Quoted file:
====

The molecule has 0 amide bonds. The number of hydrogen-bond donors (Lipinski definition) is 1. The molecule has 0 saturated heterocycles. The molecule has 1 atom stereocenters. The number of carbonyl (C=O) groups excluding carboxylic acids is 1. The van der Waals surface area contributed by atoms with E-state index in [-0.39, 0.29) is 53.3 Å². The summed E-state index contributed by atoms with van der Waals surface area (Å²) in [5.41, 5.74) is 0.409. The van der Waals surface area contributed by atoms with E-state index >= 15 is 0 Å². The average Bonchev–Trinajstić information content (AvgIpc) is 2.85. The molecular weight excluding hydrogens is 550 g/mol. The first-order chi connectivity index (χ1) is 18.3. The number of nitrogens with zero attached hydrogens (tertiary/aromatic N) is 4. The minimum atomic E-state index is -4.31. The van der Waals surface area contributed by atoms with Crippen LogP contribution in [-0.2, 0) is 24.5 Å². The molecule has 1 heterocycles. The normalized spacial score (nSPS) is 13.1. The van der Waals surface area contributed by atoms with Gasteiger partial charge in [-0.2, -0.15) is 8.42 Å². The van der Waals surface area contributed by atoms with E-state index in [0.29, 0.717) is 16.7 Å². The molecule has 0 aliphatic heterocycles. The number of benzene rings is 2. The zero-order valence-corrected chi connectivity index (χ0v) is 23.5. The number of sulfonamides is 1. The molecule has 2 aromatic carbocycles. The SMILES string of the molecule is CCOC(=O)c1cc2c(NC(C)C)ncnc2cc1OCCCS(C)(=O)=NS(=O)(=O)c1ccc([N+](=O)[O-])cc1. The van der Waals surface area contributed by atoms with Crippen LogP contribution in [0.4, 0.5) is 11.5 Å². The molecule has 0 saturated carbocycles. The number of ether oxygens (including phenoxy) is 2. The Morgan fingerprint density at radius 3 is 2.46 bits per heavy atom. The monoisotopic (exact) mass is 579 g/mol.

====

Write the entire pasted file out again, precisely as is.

The molecule has 0 amide bonds. The number of hydrogen-bond donors (Lipinski definition) is 1. The molecule has 0 saturated heterocycles. The molecule has 1 atom stereocenters. The number of carbonyl (C=O) groups excluding carboxylic acids is 1. The van der Waals surface area contributed by atoms with E-state index in [-0.39, 0.29) is 53.3 Å². The summed E-state index contributed by atoms with van der Waals surface area (Å²) in [5.41, 5.74) is 0.409. The van der Waals surface area contributed by atoms with E-state index >= 15 is 0 Å². The average Bonchev–Trinajstić information content (AvgIpc) is 2.85. The molecular weight excluding hydrogens is 550 g/mol. The first-order chi connectivity index (χ1) is 18.3. The number of nitrogens with zero attached hydrogens (tertiary/aromatic N) is 4. The minimum atomic E-state index is -4.31. The van der Waals surface area contributed by atoms with Crippen LogP contribution in [-0.2, 0) is 24.5 Å². The molecule has 1 heterocycles. The normalized spacial score (nSPS) is 13.1. The van der Waals surface area contributed by atoms with Gasteiger partial charge in [-0.2, -0.15) is 8.42 Å². The van der Waals surface area contributed by atoms with E-state index in [0.29, 0.717) is 16.7 Å². The molecule has 0 aliphatic heterocycles. The number of benzene rings is 2. The zero-order valence-corrected chi connectivity index (χ0v) is 23.5. The number of sulfonamides is 1. The molecule has 2 aromatic carbocycles. The SMILES string of the molecule is CCOC(=O)c1cc2c(NC(C)C)ncnc2cc1OCCCS(C)(=O)=NS(=O)(=O)c1ccc([N+](=O)[O-])cc1. The van der Waals surface area contributed by atoms with Crippen LogP contribution in [0.4, 0.5) is 11.5 Å². The molecule has 0 saturated carbocycles. The number of ether oxygens (including phenoxy) is 2. The Morgan fingerprint density at radius 3 is 2.46 bits per heavy atom. The monoisotopic (exact) mass is 579 g/mol.